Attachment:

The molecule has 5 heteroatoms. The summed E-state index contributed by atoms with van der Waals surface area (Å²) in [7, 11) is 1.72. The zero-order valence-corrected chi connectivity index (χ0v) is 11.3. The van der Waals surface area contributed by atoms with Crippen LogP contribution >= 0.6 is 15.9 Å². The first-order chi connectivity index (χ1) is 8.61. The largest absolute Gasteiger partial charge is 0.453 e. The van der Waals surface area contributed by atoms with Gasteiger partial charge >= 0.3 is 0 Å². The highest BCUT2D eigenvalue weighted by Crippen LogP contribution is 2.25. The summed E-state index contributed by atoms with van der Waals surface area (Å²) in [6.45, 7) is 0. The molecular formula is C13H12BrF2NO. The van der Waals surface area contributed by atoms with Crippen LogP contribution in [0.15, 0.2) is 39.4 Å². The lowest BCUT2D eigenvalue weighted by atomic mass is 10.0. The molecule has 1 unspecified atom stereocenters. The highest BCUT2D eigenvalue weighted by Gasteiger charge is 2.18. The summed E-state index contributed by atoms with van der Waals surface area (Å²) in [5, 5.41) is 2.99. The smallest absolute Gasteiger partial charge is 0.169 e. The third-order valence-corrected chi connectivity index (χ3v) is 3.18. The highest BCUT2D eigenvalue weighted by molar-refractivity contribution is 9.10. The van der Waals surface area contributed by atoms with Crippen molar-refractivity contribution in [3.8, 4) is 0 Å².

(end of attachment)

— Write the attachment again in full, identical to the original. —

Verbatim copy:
The molecule has 5 heteroatoms. The summed E-state index contributed by atoms with van der Waals surface area (Å²) in [7, 11) is 1.72. The zero-order valence-corrected chi connectivity index (χ0v) is 11.3. The van der Waals surface area contributed by atoms with Crippen LogP contribution >= 0.6 is 15.9 Å². The first-order chi connectivity index (χ1) is 8.61. The largest absolute Gasteiger partial charge is 0.453 e. The van der Waals surface area contributed by atoms with Gasteiger partial charge >= 0.3 is 0 Å². The highest BCUT2D eigenvalue weighted by Crippen LogP contribution is 2.25. The summed E-state index contributed by atoms with van der Waals surface area (Å²) in [6.45, 7) is 0. The molecular formula is C13H12BrF2NO. The van der Waals surface area contributed by atoms with Crippen LogP contribution in [0.15, 0.2) is 39.4 Å². The lowest BCUT2D eigenvalue weighted by atomic mass is 10.0. The molecule has 1 unspecified atom stereocenters. The highest BCUT2D eigenvalue weighted by Gasteiger charge is 2.18. The summed E-state index contributed by atoms with van der Waals surface area (Å²) in [5, 5.41) is 2.99. The smallest absolute Gasteiger partial charge is 0.169 e. The third-order valence-corrected chi connectivity index (χ3v) is 3.18. The highest BCUT2D eigenvalue weighted by molar-refractivity contribution is 9.10. The van der Waals surface area contributed by atoms with Crippen molar-refractivity contribution in [3.8, 4) is 0 Å².